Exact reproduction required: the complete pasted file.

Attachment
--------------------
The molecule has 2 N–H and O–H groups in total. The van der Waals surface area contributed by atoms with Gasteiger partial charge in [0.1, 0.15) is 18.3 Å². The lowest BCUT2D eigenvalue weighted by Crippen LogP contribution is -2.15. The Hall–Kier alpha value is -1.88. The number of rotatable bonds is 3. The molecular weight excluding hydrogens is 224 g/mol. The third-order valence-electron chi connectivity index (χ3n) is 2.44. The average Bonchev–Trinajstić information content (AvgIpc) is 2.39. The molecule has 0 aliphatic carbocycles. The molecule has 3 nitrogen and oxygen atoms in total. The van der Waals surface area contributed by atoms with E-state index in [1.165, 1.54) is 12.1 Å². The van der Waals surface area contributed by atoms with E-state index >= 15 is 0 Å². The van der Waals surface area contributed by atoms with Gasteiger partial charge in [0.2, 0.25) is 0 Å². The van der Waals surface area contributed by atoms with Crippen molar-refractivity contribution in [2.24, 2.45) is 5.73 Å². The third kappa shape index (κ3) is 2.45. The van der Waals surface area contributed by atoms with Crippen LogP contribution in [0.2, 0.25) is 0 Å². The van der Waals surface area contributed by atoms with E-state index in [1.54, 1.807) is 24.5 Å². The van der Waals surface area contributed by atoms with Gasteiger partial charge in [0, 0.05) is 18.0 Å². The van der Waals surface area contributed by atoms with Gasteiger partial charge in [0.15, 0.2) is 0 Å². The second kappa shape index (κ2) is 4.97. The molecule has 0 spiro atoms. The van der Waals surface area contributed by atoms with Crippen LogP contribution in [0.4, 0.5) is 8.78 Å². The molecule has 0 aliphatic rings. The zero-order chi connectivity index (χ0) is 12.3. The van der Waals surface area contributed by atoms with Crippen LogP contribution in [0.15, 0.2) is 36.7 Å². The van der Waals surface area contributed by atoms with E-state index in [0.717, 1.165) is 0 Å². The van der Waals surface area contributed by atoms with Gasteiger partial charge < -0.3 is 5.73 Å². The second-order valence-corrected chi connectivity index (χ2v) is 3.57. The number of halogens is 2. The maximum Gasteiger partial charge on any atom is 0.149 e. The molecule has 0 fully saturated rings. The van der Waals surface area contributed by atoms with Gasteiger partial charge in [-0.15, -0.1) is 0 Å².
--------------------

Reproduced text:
The molecule has 2 N–H and O–H groups in total. The van der Waals surface area contributed by atoms with Gasteiger partial charge in [0.1, 0.15) is 18.3 Å². The lowest BCUT2D eigenvalue weighted by Crippen LogP contribution is -2.15. The Hall–Kier alpha value is -1.88. The number of rotatable bonds is 3. The molecular weight excluding hydrogens is 224 g/mol. The third-order valence-electron chi connectivity index (χ3n) is 2.44. The average Bonchev–Trinajstić information content (AvgIpc) is 2.39. The molecule has 0 aliphatic carbocycles. The molecule has 3 nitrogen and oxygen atoms in total. The van der Waals surface area contributed by atoms with E-state index in [1.165, 1.54) is 12.1 Å². The van der Waals surface area contributed by atoms with E-state index >= 15 is 0 Å². The van der Waals surface area contributed by atoms with Gasteiger partial charge in [0.2, 0.25) is 0 Å². The van der Waals surface area contributed by atoms with Crippen molar-refractivity contribution in [2.24, 2.45) is 5.73 Å². The third kappa shape index (κ3) is 2.45. The van der Waals surface area contributed by atoms with Crippen LogP contribution in [0.2, 0.25) is 0 Å². The van der Waals surface area contributed by atoms with E-state index in [1.54, 1.807) is 24.5 Å². The van der Waals surface area contributed by atoms with Gasteiger partial charge in [0, 0.05) is 18.0 Å². The van der Waals surface area contributed by atoms with Gasteiger partial charge in [0.15, 0.2) is 0 Å². The second kappa shape index (κ2) is 4.97. The molecule has 0 spiro atoms. The van der Waals surface area contributed by atoms with Crippen LogP contribution in [0.4, 0.5) is 8.78 Å². The molecule has 0 aliphatic rings. The zero-order chi connectivity index (χ0) is 12.3. The van der Waals surface area contributed by atoms with Crippen LogP contribution in [0.15, 0.2) is 36.7 Å². The van der Waals surface area contributed by atoms with E-state index in [0.717, 1.165) is 0 Å². The van der Waals surface area contributed by atoms with Gasteiger partial charge < -0.3 is 5.73 Å². The second-order valence-corrected chi connectivity index (χ2v) is 3.57. The number of halogens is 2. The maximum Gasteiger partial charge on any atom is 0.149 e. The molecule has 0 fully saturated rings. The van der Waals surface area contributed by atoms with Gasteiger partial charge in [-0.15, -0.1) is 0 Å².